They are also one of the contributing factors to both adult and childhood obesity, which, in turn, is a risk factor for developing insulin resistance, eventually followed by type 2 diabetes.
Eating too many processed carbs leaves your blood sugar levels fluctuating, sometimes dangerously so. The most common symptoms of unstable blood sugar levels include fatigue, brain fog, and increased thirst, especially after eating a high-carb meal.
Feeling sleepy after a large high-carb meal? Your blood sugar had rapidly increased right after the meal and is now crashing. In fact, one of the strategies to increase your insulin sensitivity – and this shouldn’t come as a surprise to anyone who has spent time reading about the keto diet – is cutting down carbs.
How Can Type 2 Diabetes Be Managed With Keto?
Diabetes is often accompanied (and preceded) by insulin resistance and chronically elevated blood sugar levels, on top of the excessive weight. The good news is, the keto diet can help with all of these things, and can, therefore, be an excellent way for you to manage type 2 diabetes signs and symptoms.
A study with 10 obese patients who had type 2 diabetes reported a 75% improvement in insulin sensitivity after following a low-carbohydrate diet for 14 days (4).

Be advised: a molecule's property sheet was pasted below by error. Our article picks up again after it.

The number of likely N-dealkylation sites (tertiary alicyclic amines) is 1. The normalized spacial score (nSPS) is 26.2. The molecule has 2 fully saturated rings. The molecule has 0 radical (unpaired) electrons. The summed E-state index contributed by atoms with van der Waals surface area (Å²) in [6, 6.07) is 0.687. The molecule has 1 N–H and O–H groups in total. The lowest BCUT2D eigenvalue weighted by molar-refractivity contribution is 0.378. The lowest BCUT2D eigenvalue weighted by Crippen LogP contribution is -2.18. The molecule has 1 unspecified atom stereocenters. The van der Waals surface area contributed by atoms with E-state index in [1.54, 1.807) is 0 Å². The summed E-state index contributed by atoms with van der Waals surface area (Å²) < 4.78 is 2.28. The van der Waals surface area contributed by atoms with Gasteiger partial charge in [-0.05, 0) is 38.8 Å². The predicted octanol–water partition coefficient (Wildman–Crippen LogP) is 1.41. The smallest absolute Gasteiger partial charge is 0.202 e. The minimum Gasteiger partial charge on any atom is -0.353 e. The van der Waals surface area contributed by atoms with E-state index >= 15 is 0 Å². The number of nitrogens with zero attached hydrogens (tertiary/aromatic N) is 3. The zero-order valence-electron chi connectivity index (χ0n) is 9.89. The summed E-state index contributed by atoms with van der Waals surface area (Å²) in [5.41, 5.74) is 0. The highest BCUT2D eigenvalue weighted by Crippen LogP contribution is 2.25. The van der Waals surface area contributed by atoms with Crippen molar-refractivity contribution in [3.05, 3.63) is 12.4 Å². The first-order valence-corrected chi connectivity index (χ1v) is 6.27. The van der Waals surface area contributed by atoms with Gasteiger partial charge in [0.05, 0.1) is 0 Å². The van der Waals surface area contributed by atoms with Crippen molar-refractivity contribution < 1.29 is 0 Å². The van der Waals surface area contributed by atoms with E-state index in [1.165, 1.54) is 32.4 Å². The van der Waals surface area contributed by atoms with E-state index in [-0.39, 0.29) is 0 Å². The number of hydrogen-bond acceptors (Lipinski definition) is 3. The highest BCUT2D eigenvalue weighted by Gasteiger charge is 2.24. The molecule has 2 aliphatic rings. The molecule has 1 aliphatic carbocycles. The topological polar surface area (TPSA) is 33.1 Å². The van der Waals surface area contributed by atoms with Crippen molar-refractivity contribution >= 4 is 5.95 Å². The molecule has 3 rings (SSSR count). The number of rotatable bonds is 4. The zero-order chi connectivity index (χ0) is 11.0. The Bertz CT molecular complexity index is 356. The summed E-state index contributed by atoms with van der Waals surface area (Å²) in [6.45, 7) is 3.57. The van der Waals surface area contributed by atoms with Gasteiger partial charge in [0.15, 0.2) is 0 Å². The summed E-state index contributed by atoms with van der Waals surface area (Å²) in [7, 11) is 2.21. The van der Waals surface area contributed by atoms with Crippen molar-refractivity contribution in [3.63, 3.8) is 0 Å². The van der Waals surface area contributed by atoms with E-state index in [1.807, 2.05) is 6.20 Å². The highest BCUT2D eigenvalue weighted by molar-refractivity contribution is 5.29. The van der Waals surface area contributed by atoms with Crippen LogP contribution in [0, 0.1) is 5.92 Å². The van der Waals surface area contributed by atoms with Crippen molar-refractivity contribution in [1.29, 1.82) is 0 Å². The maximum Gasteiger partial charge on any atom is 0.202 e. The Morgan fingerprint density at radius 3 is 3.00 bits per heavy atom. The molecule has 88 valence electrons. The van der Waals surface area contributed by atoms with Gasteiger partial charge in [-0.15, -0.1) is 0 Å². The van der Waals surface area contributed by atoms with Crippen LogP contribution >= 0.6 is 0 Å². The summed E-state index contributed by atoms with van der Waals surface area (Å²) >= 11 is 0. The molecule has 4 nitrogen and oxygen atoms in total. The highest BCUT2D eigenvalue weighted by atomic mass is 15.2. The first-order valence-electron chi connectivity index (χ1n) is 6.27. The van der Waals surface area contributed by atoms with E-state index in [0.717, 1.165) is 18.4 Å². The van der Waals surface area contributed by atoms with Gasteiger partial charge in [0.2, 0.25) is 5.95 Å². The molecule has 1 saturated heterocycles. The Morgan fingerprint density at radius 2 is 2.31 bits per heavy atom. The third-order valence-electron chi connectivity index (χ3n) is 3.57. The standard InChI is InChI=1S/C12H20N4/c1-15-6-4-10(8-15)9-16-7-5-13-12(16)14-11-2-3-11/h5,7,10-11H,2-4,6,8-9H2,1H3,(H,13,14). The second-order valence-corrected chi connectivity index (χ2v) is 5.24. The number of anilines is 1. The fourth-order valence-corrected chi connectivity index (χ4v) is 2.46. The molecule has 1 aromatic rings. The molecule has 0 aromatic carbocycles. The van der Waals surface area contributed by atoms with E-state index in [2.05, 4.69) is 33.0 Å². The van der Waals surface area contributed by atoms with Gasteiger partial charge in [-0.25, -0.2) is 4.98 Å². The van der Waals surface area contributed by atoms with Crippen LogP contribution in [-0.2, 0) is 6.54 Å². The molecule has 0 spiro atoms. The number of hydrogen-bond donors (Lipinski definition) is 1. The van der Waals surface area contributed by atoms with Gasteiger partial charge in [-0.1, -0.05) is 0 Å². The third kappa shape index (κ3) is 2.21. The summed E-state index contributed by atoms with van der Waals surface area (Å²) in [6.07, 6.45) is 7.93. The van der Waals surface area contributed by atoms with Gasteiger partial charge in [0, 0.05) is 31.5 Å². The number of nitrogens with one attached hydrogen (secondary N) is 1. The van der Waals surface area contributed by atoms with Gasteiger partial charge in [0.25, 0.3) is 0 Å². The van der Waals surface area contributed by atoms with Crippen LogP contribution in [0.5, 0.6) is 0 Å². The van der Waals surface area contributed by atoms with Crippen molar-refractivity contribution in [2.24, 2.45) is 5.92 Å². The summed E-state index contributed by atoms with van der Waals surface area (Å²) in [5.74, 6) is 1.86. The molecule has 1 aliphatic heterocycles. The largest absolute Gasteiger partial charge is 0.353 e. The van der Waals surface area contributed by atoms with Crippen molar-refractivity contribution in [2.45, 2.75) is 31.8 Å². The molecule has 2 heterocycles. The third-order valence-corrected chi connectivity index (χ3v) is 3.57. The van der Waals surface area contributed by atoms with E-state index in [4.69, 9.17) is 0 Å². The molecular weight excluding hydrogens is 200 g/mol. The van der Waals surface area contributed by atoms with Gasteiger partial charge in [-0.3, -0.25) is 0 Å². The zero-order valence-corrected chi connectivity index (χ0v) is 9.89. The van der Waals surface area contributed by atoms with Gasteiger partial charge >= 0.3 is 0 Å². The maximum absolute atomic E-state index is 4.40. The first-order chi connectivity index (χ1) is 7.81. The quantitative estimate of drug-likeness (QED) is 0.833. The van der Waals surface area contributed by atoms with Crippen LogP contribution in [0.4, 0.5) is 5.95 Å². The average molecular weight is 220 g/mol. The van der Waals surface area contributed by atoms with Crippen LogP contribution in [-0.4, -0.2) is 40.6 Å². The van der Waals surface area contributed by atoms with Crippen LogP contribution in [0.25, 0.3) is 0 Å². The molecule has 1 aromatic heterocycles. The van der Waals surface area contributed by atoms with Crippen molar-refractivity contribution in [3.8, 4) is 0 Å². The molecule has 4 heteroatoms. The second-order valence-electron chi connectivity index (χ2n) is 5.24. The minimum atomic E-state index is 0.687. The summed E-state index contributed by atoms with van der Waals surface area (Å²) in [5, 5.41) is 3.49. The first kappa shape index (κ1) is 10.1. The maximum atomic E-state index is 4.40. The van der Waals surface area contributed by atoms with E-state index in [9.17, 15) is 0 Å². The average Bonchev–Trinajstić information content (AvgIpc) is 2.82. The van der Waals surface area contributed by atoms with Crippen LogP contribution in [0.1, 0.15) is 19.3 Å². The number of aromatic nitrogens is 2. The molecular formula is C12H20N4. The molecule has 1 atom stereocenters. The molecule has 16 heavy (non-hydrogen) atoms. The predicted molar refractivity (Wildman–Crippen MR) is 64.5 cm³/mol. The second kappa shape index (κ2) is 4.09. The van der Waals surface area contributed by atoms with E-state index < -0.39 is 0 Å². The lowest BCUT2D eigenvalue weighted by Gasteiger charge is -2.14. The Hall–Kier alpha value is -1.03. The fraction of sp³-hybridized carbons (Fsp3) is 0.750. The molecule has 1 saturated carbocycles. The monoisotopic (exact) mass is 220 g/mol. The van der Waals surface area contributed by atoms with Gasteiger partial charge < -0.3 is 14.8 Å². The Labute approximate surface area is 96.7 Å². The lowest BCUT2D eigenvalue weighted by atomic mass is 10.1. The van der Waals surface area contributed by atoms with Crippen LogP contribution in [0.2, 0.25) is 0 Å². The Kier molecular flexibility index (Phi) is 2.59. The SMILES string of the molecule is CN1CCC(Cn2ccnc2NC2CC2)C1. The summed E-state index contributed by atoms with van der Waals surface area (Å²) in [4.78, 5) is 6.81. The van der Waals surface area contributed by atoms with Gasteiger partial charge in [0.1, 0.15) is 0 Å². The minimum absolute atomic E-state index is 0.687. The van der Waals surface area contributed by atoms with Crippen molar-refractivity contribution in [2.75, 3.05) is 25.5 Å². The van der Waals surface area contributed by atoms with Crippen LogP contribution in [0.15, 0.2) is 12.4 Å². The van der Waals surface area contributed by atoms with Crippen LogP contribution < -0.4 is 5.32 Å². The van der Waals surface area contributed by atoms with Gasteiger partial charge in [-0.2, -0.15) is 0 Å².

While you cannot “cure” the disease (there is no cure for type 2 diabetes at the moment), many people experience reversing its symptoms with a well-formulated ketogenic diet plan, or at least managing it much better.
The exact results will depend on plenty of factors, including how advanced your diabetes is, for how long you have had it, how your body responds to keto, dietary adherence, and more.
Keto can also be very beneficial for pre-diabetic states – if you catch warning signs early enough, you might be in the position of significantly lowering your risk of developing type 2 diabetes later on, as long as you’re keeping your carbs low. Which is also why testing for diabetes is so important, on top of maintaining healthy body weight and remaining active.
Weight Loss Benefit
Successfully losing weight is one of the main reasons why more and more people turn to keto, and for people having type 2 diabetes managing their weight and keeping it within a healthy range is essential.
Losing weight will help you manage your symptoms better, and according to a study from 2015, a build-up of fat in the pancreas is one of the reasons people develop type 2 diabetes (8).
Losing the excessive fat stored in the pancreas (we’re talking about grams here, as the volume of the pancreas in diabetic patients is 50 ml) – which is achieved through overall weight loss – can help significantly improve diabetes’ symptoms.
Keto’s positive effects for patients with type 2 diabetes go well beyond weight loss, though. One of the most important effects of this way of eating is being able to achieve a better control of your blood sugar levels and keeping them at healthy levels, in turn being able to lower medication significantly (9).